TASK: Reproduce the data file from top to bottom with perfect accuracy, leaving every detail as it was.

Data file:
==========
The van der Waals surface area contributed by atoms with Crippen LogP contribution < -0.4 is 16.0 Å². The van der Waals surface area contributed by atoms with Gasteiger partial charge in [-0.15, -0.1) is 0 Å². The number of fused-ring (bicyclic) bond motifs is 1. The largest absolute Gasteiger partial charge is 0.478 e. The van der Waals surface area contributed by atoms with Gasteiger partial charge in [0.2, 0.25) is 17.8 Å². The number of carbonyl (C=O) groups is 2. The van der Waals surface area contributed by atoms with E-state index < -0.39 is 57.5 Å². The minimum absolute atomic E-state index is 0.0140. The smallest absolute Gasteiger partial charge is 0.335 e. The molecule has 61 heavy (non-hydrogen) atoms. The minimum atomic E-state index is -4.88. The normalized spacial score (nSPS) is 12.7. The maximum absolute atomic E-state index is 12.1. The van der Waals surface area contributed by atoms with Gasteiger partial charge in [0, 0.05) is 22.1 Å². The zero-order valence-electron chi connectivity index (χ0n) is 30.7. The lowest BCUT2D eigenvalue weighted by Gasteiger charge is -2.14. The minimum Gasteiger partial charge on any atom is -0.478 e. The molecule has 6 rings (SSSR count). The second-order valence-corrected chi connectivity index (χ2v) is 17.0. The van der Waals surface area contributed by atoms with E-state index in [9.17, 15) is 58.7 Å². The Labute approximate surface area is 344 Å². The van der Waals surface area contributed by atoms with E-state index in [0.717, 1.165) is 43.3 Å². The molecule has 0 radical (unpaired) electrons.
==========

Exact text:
The van der Waals surface area contributed by atoms with Crippen LogP contribution < -0.4 is 16.0 Å². The van der Waals surface area contributed by atoms with Gasteiger partial charge in [-0.15, -0.1) is 0 Å². The number of fused-ring (bicyclic) bond motifs is 1. The largest absolute Gasteiger partial charge is 0.478 e. The van der Waals surface area contributed by atoms with Gasteiger partial charge in [0.2, 0.25) is 17.8 Å². The number of carbonyl (C=O) groups is 2. The van der Waals surface area contributed by atoms with E-state index < -0.39 is 57.5 Å². The minimum absolute atomic E-state index is 0.0140. The smallest absolute Gasteiger partial charge is 0.335 e. The molecule has 61 heavy (non-hydrogen) atoms. The minimum atomic E-state index is -4.88. The normalized spacial score (nSPS) is 12.7. The maximum absolute atomic E-state index is 12.1. The van der Waals surface area contributed by atoms with Gasteiger partial charge in [0, 0.05) is 22.1 Å². The zero-order valence-electron chi connectivity index (χ0n) is 30.7. The lowest BCUT2D eigenvalue weighted by Gasteiger charge is -2.14. The minimum Gasteiger partial charge on any atom is -0.478 e. The molecule has 6 rings (SSSR count). The second-order valence-corrected chi connectivity index (χ2v) is 17.0. The van der Waals surface area contributed by atoms with E-state index in [9.17, 15) is 58.7 Å². The Labute approximate surface area is 344 Å². The van der Waals surface area contributed by atoms with E-state index in [0.717, 1.165) is 43.3 Å². The molecule has 0 radical (unpaired) electrons.